Waste Power Boosts Fuel Cell Cars

Sunday, 09 March 2014

Green motoring debates have been gaining traction lately, as more manufacturers release electric cars, and rapid charge points spread across the country. But a US university is bringing a surprising alternative fuel source into the fray.

According to a news report by Bloomberg, the Fountain Valley waste facility in Orange County has started to produce hydrogen fuel from the waste on site. Scientists at the nearby University of California at Irvine developed the system that generates the fuel, and if you are a bit squeamish about this sort of thing, you might want to skip the details in the next paragraph.

The process begins with the standard separation of liquid and solid waste. The liquid, as you may know, is filtered, cleaned and treated for reuse. The solid waste, meanwhile, is sent to separate, airless tanks. Here, the waste is broken down organically by microorganisms, producing methane and carbon dioxide. The methane is filtered off into a ‘tri-generation fuel cell’, which uses the gas to produce electricity, heat and hydrogen. The hydrogen produced in the waste treatment process is then sent to a public fuel pump, where it is used to supply fuel cell cars.

These green engines appear to be in the middle of a resurgence - both Hyundai and Honda entered the market last year, revealing their new fuel cell electric vehicle (FCEV) concepts at the Los Angeles motor show, while Toyota had earlier revealed their own FCEV in Tokyo.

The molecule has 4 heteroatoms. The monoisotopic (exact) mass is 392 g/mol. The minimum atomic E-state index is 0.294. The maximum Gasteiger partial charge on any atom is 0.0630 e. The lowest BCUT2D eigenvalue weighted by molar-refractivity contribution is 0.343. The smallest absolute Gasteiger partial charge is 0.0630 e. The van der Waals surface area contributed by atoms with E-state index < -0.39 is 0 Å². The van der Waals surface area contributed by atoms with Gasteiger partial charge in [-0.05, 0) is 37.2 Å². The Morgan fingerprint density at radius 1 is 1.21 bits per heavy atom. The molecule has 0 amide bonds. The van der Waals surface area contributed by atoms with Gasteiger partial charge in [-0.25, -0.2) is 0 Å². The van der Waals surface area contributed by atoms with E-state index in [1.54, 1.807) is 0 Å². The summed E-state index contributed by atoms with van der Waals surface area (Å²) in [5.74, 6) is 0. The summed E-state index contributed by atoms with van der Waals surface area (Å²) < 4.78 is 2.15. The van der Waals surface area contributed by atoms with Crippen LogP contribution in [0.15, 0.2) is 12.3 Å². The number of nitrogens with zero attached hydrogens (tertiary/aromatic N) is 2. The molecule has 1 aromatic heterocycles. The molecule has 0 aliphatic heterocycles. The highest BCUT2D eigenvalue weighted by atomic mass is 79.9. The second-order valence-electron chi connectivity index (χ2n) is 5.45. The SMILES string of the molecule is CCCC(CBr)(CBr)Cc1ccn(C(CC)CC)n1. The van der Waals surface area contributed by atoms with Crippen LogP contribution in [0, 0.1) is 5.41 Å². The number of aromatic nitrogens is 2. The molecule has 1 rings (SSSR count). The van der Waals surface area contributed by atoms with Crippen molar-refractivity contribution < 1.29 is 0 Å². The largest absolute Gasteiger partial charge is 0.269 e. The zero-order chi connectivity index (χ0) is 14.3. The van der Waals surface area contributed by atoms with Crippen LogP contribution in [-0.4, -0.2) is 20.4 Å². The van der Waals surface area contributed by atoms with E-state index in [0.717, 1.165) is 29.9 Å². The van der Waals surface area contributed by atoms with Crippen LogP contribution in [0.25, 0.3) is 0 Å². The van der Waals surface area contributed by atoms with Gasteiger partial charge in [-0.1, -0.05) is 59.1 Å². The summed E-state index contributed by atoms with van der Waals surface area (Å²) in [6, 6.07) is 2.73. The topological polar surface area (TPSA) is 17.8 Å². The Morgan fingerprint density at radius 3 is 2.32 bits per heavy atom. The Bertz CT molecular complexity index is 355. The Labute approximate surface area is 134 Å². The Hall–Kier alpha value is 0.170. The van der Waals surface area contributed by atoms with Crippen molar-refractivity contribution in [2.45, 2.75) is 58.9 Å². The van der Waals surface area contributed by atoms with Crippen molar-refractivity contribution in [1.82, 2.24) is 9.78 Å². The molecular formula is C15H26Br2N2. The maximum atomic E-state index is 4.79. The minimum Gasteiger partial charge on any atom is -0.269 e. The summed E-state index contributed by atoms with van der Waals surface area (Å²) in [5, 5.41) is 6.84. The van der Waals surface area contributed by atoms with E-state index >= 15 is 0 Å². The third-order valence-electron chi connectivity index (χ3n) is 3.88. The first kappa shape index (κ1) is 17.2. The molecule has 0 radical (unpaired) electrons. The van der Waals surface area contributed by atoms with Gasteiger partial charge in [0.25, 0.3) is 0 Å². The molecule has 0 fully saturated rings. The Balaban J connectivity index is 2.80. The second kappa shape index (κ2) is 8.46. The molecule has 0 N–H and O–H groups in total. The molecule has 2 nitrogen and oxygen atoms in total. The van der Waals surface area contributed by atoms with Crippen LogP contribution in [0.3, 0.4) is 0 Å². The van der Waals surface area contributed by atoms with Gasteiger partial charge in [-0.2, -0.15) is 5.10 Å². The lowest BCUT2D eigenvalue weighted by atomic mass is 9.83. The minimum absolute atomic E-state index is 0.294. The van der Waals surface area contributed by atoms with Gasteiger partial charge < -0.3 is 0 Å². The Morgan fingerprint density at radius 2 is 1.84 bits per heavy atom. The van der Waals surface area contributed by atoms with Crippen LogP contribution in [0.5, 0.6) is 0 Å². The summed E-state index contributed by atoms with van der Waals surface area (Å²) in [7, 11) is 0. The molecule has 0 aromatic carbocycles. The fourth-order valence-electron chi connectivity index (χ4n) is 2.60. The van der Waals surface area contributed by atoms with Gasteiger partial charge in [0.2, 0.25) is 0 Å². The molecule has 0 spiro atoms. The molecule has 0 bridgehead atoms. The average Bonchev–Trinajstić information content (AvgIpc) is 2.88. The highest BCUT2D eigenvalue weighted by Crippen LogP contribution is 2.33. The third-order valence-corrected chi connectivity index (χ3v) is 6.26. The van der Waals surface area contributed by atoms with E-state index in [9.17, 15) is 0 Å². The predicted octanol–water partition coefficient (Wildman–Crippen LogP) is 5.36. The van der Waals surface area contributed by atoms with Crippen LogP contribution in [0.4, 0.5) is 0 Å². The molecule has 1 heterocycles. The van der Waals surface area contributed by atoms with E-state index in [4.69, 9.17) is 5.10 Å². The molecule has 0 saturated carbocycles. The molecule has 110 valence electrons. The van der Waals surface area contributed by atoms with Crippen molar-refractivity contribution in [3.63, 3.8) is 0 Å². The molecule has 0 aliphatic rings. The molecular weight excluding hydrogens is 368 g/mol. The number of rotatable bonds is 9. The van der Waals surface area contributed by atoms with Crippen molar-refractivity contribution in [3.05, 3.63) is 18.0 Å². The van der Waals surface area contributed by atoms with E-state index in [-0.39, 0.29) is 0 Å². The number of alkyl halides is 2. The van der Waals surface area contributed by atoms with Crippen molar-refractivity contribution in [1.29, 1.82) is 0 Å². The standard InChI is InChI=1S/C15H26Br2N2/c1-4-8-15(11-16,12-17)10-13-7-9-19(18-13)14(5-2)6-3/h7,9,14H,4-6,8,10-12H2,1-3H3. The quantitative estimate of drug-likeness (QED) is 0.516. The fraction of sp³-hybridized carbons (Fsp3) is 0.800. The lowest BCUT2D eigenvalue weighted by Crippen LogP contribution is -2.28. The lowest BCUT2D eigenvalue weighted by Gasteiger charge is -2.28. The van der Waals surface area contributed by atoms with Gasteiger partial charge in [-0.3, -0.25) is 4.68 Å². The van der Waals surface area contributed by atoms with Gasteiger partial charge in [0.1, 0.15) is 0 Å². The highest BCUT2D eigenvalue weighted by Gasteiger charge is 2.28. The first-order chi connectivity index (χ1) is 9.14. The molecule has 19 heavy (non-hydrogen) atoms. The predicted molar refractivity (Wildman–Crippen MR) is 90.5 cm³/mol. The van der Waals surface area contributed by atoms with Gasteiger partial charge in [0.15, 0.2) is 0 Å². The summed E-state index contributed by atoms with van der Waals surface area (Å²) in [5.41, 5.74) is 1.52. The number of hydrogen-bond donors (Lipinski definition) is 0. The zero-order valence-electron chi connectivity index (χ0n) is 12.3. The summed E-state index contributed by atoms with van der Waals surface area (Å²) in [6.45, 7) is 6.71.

And though this form of recycling may not be universally appealing, it certainly has green credentials. As The Green Car Website reports, the most common way of generating hydrogen fuel is reforming it from natural gas (a fossil fuel), so harnessing a renewable source will likely do wonders for its popularity among eco-conscious drivers.

And while Jack Brouwer, the project’s lead researcher, anticipates that California’s waste treatment could only power 10% of the state’s cars, a much denser population like the UK may find additional benefits from the frequency of such ‘fuelling stations’. And with the potential cost reductions they are likely to bring, you might want to start getting car insurance quotes on these green vehicles, as they’re looking more and more mainstream by the day.

Sources:
1.
www.bloomberg.com/video/sewage-derived-hydrogen-fuel-sparks-global-interest-sBEZgbVcRvOepfDcWSRluw.html  
2.
www.thegreencarwebsite.co.uk/blog/index.php/2014/02/21/hydrogen-fuel-cell-car-runs-on-sewage-derived-hydrogen/  

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